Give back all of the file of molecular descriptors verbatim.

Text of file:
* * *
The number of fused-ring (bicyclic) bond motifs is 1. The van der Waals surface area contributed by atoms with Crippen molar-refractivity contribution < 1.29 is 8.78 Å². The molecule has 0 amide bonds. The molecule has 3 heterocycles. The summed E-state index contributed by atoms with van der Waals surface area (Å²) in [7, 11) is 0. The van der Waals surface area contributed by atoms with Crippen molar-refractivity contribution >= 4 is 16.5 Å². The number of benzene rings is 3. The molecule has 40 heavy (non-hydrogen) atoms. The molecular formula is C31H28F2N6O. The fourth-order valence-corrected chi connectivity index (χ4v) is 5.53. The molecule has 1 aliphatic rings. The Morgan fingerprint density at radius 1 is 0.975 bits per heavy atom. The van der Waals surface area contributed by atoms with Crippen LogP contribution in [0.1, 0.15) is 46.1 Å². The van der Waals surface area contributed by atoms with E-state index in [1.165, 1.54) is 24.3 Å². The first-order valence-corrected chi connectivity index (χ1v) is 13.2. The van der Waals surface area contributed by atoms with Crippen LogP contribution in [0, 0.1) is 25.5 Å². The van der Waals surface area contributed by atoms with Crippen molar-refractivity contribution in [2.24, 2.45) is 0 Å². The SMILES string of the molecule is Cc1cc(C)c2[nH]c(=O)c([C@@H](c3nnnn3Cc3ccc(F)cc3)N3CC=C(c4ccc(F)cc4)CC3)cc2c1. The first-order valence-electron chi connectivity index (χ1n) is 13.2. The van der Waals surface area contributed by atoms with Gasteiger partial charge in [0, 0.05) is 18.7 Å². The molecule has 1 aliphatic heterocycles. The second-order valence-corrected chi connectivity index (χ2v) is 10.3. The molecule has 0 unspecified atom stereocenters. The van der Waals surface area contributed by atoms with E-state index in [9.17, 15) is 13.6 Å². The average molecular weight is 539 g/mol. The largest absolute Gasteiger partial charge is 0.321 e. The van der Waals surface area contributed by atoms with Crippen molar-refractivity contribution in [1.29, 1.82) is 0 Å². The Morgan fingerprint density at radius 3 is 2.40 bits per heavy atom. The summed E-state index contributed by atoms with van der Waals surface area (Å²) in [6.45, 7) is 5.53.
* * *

The number of fused-ring (bicyclic) bond motifs is 1. The van der Waals surface area contributed by atoms with Crippen molar-refractivity contribution < 1.29 is 8.78 Å². The molecule has 0 amide bonds. The molecule has 3 heterocycles. The summed E-state index contributed by atoms with van der Waals surface area (Å²) in [7, 11) is 0. The van der Waals surface area contributed by atoms with Crippen molar-refractivity contribution >= 4 is 16.5 Å². The number of benzene rings is 3. The molecule has 40 heavy (non-hydrogen) atoms. The molecular formula is C31H28F2N6O. The fourth-order valence-corrected chi connectivity index (χ4v) is 5.53. The molecule has 1 aliphatic rings. The Morgan fingerprint density at radius 1 is 0.975 bits per heavy atom. The van der Waals surface area contributed by atoms with Crippen LogP contribution in [0.1, 0.15) is 46.1 Å². The van der Waals surface area contributed by atoms with E-state index in [1.165, 1.54) is 24.3 Å². The first-order valence-corrected chi connectivity index (χ1v) is 13.2. The van der Waals surface area contributed by atoms with Crippen LogP contribution in [0, 0.1) is 25.5 Å². The van der Waals surface area contributed by atoms with Crippen molar-refractivity contribution in [2.24, 2.45) is 0 Å². The SMILES string of the molecule is Cc1cc(C)c2[nH]c(=O)c([C@@H](c3nnnn3Cc3ccc(F)cc3)N3CC=C(c4ccc(F)cc4)CC3)cc2c1. The first-order valence-electron chi connectivity index (χ1n) is 13.2. The van der Waals surface area contributed by atoms with Gasteiger partial charge in [0, 0.05) is 18.7 Å². The molecule has 1 aliphatic heterocycles. The second-order valence-corrected chi connectivity index (χ2v) is 10.3. The molecule has 0 unspecified atom stereocenters. The van der Waals surface area contributed by atoms with E-state index in [9.17, 15) is 13.6 Å². The average molecular weight is 539 g/mol. The largest absolute Gasteiger partial charge is 0.321 e. The van der Waals surface area contributed by atoms with Crippen molar-refractivity contribution in [1.29, 1.82) is 0 Å². The Morgan fingerprint density at radius 3 is 2.40 bits per heavy atom. The summed E-state index contributed by atoms with van der Waals surface area (Å²) in [6.45, 7) is 5.53.